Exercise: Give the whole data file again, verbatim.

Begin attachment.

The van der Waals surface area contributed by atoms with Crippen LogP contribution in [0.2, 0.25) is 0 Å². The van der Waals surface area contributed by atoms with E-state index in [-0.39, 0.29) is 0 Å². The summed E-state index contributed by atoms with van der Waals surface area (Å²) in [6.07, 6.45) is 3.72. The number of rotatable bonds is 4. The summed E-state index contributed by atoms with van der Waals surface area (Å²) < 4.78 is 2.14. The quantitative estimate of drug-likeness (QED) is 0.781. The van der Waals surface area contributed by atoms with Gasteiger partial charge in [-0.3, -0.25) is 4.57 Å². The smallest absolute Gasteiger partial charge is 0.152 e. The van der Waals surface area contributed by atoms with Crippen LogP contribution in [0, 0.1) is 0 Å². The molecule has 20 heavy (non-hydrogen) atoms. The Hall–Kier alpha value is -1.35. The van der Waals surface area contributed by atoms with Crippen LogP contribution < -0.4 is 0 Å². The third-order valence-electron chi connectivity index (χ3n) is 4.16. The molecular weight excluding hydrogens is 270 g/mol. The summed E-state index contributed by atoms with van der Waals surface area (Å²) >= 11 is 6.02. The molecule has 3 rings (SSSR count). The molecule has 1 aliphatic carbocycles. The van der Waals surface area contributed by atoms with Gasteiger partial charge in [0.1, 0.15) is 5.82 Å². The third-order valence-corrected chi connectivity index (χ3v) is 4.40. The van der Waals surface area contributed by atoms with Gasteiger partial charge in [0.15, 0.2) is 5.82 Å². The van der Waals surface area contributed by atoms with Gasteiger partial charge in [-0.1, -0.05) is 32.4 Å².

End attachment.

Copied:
The van der Waals surface area contributed by atoms with Crippen LogP contribution in [0.2, 0.25) is 0 Å². The van der Waals surface area contributed by atoms with E-state index in [-0.39, 0.29) is 0 Å². The summed E-state index contributed by atoms with van der Waals surface area (Å²) in [6.07, 6.45) is 3.72. The number of rotatable bonds is 4. The summed E-state index contributed by atoms with van der Waals surface area (Å²) < 4.78 is 2.14. The quantitative estimate of drug-likeness (QED) is 0.781. The van der Waals surface area contributed by atoms with Gasteiger partial charge in [-0.3, -0.25) is 4.57 Å². The smallest absolute Gasteiger partial charge is 0.152 e. The van der Waals surface area contributed by atoms with Crippen LogP contribution in [0, 0.1) is 0 Å². The molecule has 20 heavy (non-hydrogen) atoms. The Hall–Kier alpha value is -1.35. The van der Waals surface area contributed by atoms with Crippen LogP contribution < -0.4 is 0 Å². The third-order valence-electron chi connectivity index (χ3n) is 4.16. The molecular weight excluding hydrogens is 270 g/mol. The summed E-state index contributed by atoms with van der Waals surface area (Å²) >= 11 is 6.02. The molecule has 3 rings (SSSR count). The molecule has 1 aliphatic carbocycles. The van der Waals surface area contributed by atoms with Gasteiger partial charge in [0.1, 0.15) is 5.82 Å². The third-order valence-corrected chi connectivity index (χ3v) is 4.40. The van der Waals surface area contributed by atoms with Gasteiger partial charge in [0.15, 0.2) is 5.82 Å². The van der Waals surface area contributed by atoms with Gasteiger partial charge in [-0.1, -0.05) is 32.4 Å².